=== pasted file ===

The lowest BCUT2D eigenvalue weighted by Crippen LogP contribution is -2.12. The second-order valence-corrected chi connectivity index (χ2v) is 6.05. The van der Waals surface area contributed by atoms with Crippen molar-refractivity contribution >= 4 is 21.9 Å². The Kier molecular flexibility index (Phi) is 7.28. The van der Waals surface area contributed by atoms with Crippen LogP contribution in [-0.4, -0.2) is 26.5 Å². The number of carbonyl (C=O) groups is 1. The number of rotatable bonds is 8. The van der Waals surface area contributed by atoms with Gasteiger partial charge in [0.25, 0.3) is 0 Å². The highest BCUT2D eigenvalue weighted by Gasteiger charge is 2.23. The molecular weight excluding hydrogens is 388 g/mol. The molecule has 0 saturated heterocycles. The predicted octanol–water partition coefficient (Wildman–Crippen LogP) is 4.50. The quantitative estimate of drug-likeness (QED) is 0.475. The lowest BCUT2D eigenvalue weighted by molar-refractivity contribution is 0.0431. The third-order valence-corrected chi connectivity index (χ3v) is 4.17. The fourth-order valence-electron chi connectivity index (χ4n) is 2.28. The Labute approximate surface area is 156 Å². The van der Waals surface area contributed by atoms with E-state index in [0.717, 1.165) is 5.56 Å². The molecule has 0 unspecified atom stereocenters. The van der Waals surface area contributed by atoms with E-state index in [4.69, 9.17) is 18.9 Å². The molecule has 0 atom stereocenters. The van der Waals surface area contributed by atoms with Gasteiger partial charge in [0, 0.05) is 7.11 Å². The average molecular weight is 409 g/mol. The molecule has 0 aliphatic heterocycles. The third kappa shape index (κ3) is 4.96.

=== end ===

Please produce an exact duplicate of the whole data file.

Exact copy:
The lowest BCUT2D eigenvalue weighted by Crippen LogP contribution is -2.12. The second-order valence-corrected chi connectivity index (χ2v) is 6.05. The van der Waals surface area contributed by atoms with Crippen molar-refractivity contribution >= 4 is 21.9 Å². The Kier molecular flexibility index (Phi) is 7.28. The van der Waals surface area contributed by atoms with Crippen LogP contribution in [-0.4, -0.2) is 26.5 Å². The number of carbonyl (C=O) groups is 1. The number of rotatable bonds is 8. The van der Waals surface area contributed by atoms with Gasteiger partial charge in [0.25, 0.3) is 0 Å². The highest BCUT2D eigenvalue weighted by Gasteiger charge is 2.23. The molecular weight excluding hydrogens is 388 g/mol. The molecule has 0 saturated heterocycles. The predicted octanol–water partition coefficient (Wildman–Crippen LogP) is 4.50. The quantitative estimate of drug-likeness (QED) is 0.475. The lowest BCUT2D eigenvalue weighted by molar-refractivity contribution is 0.0431. The third-order valence-corrected chi connectivity index (χ3v) is 4.17. The fourth-order valence-electron chi connectivity index (χ4n) is 2.28. The Labute approximate surface area is 156 Å². The van der Waals surface area contributed by atoms with E-state index in [0.717, 1.165) is 5.56 Å². The molecule has 0 unspecified atom stereocenters. The van der Waals surface area contributed by atoms with E-state index in [4.69, 9.17) is 18.9 Å². The molecule has 0 atom stereocenters. The van der Waals surface area contributed by atoms with Gasteiger partial charge in [0, 0.05) is 7.11 Å². The average molecular weight is 409 g/mol. The molecule has 0 aliphatic heterocycles. The third kappa shape index (κ3) is 4.96.